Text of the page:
Monday, June 29, 2009
The backstory goes way back. Not sure how much the players need to know, but here's the first draft...
In the beginning...
The Creator spoke and the worlds came into being. The servants of the creator, angels/devas/spirits, were given care of this young universe.
These angelic beings squabble
A war breaks out in heaven
The rebels are cast out and become demonic beings - some are imprisoned, all are diminished in power
The repentant are cast down (Exiled) and become caretakers of worlds
The Exiles have children (the Firstborn) who are mortal
Some Exiles rebel again (Children of the Sun)
Succeeding generations of Exiles/Elves live shorter and shorter lives
When humanity appeared on the shores of Daen-Ral, the Exiles welcomed them. The first humans to colonize Daen-Ral were worshipers of the Old Gods - powerful elemental beings (demoic). The Exiles drew many people into the worship of the Creator, the Church of the True Path, though worship of the Old Gods remained. Eventually, minor religious wars force the worship of the Old Gods underground.
Only Exiles were Faecrafters (magic-users) at the time. When humans discovered the power of Fae, they demanded to be taught the secrets. The Exiles began to share their knowledge of Fae (magic) but soon discovered that humans learn more quickly and adapt more readily than they anticipated. Soon there were ultrapowerful human archmages carving out empires in the Midlands and enslaving Exiles for their own ends.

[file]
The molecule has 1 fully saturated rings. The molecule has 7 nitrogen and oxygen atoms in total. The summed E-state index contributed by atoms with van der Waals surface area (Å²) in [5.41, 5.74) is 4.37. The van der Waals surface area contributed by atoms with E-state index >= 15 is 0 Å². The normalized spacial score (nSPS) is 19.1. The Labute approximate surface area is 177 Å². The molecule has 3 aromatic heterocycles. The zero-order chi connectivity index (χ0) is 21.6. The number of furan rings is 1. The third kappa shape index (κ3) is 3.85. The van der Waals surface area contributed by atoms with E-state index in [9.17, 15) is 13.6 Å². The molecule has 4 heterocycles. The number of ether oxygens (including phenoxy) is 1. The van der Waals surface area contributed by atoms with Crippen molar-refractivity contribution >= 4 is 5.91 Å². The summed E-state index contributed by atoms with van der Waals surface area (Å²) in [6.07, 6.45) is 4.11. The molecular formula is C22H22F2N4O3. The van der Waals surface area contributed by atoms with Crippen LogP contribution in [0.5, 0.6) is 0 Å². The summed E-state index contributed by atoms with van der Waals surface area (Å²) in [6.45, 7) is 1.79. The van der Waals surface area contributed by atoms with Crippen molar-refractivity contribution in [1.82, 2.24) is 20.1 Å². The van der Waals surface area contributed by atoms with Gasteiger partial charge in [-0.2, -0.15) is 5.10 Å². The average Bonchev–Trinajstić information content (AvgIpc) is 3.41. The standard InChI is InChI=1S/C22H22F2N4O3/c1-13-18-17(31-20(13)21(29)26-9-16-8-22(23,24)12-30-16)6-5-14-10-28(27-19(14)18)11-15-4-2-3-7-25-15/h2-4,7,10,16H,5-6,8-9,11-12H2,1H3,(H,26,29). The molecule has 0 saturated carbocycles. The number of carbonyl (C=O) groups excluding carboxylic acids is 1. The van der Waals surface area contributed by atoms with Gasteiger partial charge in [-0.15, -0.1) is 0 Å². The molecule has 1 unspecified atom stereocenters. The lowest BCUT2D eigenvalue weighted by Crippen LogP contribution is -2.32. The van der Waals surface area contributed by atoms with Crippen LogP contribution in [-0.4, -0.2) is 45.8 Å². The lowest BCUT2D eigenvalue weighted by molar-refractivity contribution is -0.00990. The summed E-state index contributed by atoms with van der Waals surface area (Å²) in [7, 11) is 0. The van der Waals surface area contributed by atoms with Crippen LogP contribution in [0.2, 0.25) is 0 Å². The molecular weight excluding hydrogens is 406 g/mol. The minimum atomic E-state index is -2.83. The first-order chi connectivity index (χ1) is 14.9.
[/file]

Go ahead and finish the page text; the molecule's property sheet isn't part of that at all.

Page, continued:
A great war was fought in which the Exiles (Children of the Moon and Children of the Sun - along with the Dwarvanna and the N'Daer) allied to purge Daen-Ral of the taint of the human invaders. This time was called the Great Storm and most of the archmages were killed or imprisoned and humanity was forced to flee Daen-Ral for the continent of Baroth. This began a long dark age for humanity, wherein all technological and magical knowledge was lost. This was a barbaric time of slavery and warlords, of empires rising and falling in a sea of blood and steel.
After centuries (eons?) of barbarism, a great warlord appeared. He drew chieftans and peoples from across Baroth, conquering all who opposed him, absorbing minor kingdoms and peoples into a great empire and settling peace on Baroth for generations.
With peace came a quest for knowledge, trade and advancement. Roads criss-crossed the continent. Ships began to ply the coasts. Traders and explorers moved into the unsettled and unknown regions.
Eventually, human explorers go across the sea and "discover" (actually rediscover) Daen-Ral. The Exiles and Dwarvanna are very cautious of these settlers/invaders. In fact, an incident sets off what the humans of Daen-Ral still call the Landings Wars very early on.